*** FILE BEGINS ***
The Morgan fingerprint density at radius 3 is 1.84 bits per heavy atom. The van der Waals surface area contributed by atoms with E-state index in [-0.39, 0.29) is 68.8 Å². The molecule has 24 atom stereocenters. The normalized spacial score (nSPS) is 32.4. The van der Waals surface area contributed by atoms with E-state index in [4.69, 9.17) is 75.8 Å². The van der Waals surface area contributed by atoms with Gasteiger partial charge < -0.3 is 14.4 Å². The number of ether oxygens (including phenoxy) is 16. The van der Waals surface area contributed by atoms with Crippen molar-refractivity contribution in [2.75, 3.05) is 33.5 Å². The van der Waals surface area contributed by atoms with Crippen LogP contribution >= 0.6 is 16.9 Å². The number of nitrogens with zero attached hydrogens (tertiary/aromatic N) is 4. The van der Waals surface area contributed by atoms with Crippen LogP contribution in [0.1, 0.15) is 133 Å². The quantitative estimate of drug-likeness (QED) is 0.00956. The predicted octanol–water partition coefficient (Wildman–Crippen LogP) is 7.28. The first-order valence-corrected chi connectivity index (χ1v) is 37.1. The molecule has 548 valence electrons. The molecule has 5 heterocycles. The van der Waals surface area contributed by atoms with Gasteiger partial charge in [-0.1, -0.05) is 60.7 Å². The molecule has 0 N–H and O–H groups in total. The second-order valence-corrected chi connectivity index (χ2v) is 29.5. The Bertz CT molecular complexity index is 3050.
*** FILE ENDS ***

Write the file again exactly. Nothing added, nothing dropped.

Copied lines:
The Morgan fingerprint density at radius 3 is 1.84 bits per heavy atom. The van der Waals surface area contributed by atoms with E-state index in [-0.39, 0.29) is 68.8 Å². The molecule has 24 atom stereocenters. The normalized spacial score (nSPS) is 32.4. The van der Waals surface area contributed by atoms with E-state index in [4.69, 9.17) is 75.8 Å². The van der Waals surface area contributed by atoms with Gasteiger partial charge < -0.3 is 14.4 Å². The number of ether oxygens (including phenoxy) is 16. The van der Waals surface area contributed by atoms with Crippen molar-refractivity contribution in [2.75, 3.05) is 33.5 Å². The van der Waals surface area contributed by atoms with Crippen LogP contribution >= 0.6 is 16.9 Å². The number of nitrogens with zero attached hydrogens (tertiary/aromatic N) is 4. The van der Waals surface area contributed by atoms with Crippen LogP contribution in [0.1, 0.15) is 133 Å². The quantitative estimate of drug-likeness (QED) is 0.00956. The predicted octanol–water partition coefficient (Wildman–Crippen LogP) is 7.28. The first-order valence-corrected chi connectivity index (χ1v) is 37.1. The molecule has 548 valence electrons. The molecule has 5 heterocycles. The van der Waals surface area contributed by atoms with Gasteiger partial charge in [-0.1, -0.05) is 60.7 Å². The molecule has 0 N–H and O–H groups in total. The second-order valence-corrected chi connectivity index (χ2v) is 29.5. The Bertz CT molecular complexity index is 3050.